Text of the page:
One of three stained glass printers' marks located in the original Kent Library reading room southwest corner window.

Click for larger view of this stained glass panel.

The translucent stained-glass panels are much lighter and brighter than depicted in this particular stained glass photo.
 Johann Gutenberg (ca. 1400-1468) shown taking a proof from the first printing press. This stained glass picture is based on painting by L. G. Ferris. It is not a printer's mark. Gutenberg invented movable single letter metal type. Movable  type was first used in Mainz, Germany in 1450. Special Collections and Archives has a facsimile of the 641 unnumbered page Gutenberg Bible, the first work of this press. The Library of Congress owns a first edition of this Bible. This stained glass pane was located in the southwest window of the original Kent Library reading room.
Johann Fust,
a goldsmith, loaned Gutenberg money for his press. Gutenberg could not repay the loan, and Fust took over the press. In the lower half of the stained glass pane is the first printer's mark developed by Johann Fust and his son-in-law, Peter Schöeffer, who worked as a printer for Gutenberg. They were the first to use a mark. This mark is two shields with printers' rules. It is usually done in red. Schöeffer is the first to record the place, date of printing and name of printer in his books. This mark is still used today as the emblem of the International Association of Printing House Craftsmen.

Click for larger view of this stained glass panel.

Caxton's and de Worde's marks share a stained glass panel because like Gutenberg and Fust, Caxton's business successor was de Worde. This stained glass panel shared a place in the southwest window of the original reading room of Kent Library.
William Caxton (c. 1415~1422 – c. March 1491), described as a translator and a publisher, is credited with being the first printer in England. He printed nearly all English literature available to him then. He is the third in date order whose mark is executed by Bonawit in stained glass for  Kent Library. Caxton's press produced the first book printed in the English language. "Caxton's chief aim was to print for English scholars and students the best literature. . .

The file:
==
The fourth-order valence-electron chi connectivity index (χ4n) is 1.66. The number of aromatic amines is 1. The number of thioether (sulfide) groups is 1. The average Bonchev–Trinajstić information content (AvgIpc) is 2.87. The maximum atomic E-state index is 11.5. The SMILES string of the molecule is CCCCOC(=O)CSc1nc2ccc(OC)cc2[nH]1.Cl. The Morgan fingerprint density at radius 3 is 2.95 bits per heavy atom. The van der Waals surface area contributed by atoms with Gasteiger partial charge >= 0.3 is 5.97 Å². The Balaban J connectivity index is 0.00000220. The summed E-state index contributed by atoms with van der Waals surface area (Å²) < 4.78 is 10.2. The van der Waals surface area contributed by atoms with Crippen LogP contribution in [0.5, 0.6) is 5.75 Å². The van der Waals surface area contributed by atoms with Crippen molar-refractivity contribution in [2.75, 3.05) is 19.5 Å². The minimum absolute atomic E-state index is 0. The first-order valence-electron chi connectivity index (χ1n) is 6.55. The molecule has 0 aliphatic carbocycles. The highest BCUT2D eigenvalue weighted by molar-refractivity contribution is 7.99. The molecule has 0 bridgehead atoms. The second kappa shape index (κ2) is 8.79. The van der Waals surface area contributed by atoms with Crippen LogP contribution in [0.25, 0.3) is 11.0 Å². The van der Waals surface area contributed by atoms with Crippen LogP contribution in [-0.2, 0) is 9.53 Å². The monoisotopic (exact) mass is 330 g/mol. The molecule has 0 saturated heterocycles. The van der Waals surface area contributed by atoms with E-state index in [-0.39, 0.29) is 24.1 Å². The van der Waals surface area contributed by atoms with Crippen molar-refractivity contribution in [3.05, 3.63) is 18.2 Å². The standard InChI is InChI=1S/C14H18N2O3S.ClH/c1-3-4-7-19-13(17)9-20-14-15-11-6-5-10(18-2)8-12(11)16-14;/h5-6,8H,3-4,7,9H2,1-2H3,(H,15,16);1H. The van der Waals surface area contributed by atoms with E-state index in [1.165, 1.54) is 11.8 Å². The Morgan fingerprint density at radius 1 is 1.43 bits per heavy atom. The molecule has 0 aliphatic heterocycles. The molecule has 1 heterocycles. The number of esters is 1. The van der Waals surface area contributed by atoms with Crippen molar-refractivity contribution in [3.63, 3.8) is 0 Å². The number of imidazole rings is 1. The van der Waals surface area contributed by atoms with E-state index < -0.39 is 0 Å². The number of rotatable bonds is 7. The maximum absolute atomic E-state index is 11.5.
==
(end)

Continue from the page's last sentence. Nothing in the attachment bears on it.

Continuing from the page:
Wynkyn de Worde
(died (1534/35) worked for Caxton, England's first printer. Then he took over Caxton's business upon Caxton's death. Worde was not a translator or a scholar. He was interested in the commerce of printing. He was the first in England to use italic type(1524). During his career, de Worde used nine variations of his mark.

"William Caxton." Encyclopaedia Britannica. Encyclopaedia Britannica Online. Encyclopædia Britannica Inc., 2013. Web. 05 Nov. 2013. <http://www.britannica.com/EBchecked/topic/100766/William-Caxton>.
 
"Wynkyn de Worde." Encyclopaedia Britannica. Encyclopaedia Britannica Online. Encyclopædia Britannica Inc., 2013. Web. 05 Nov. 2013. <http://www.britannica.com/EBchecked/topic/647956/Wynkyn-de-Worde>

Click for larger view of this stained glass panel.

Click for view of illustration.

Erhardus Ratdolt (1442-1528), born in Augsburg in 1447 and died in Augsburg in 1527, not an Italian by birth, Ratdolt was one of the earliest if not the first Venetian printer.

Listed are some of Ratdolt's "firsts:"
   used gold colored ink
   reproduced mathematical figures in his edition of Euclid in 1482
    printed books mainly of mathematics and astronomy
    used colored astronomical diagrams
    first nudes printed
    used ornamental borders on the printed pages
    earliest example of title page in 1476

His mark shows Mercury holding entwined serpents. The star indicates a planet.


http://www.sunsite.ubc.ca/DigitalMathArchive/Ratdolt/ratdolt.html

First publisher of Euclid

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Stained Glass . . .continued on page 2


 

Acknowledgements

 

Researched and written by Linda Zimmer

 

Kent, Sadie T. with introduction by Parker, Dr. W.W. sketches by Bonawit, G. Owen. The Dedication of the New Library Building November 7, 1939. Cape Girardeau, Mo. 1939.

 

The original Kent library building photographs used on these pages are housed in Kent Library Special Collections and Archives. The digital scans done by Archives of the original library photographs were of such quality that the pictures could be enlarged so that original locations of the stained glass panes could be discerned. The stained glass window photos were taken by David Glick or were digital copies the library held.

updated 11/05/2013 by Linda Zimmer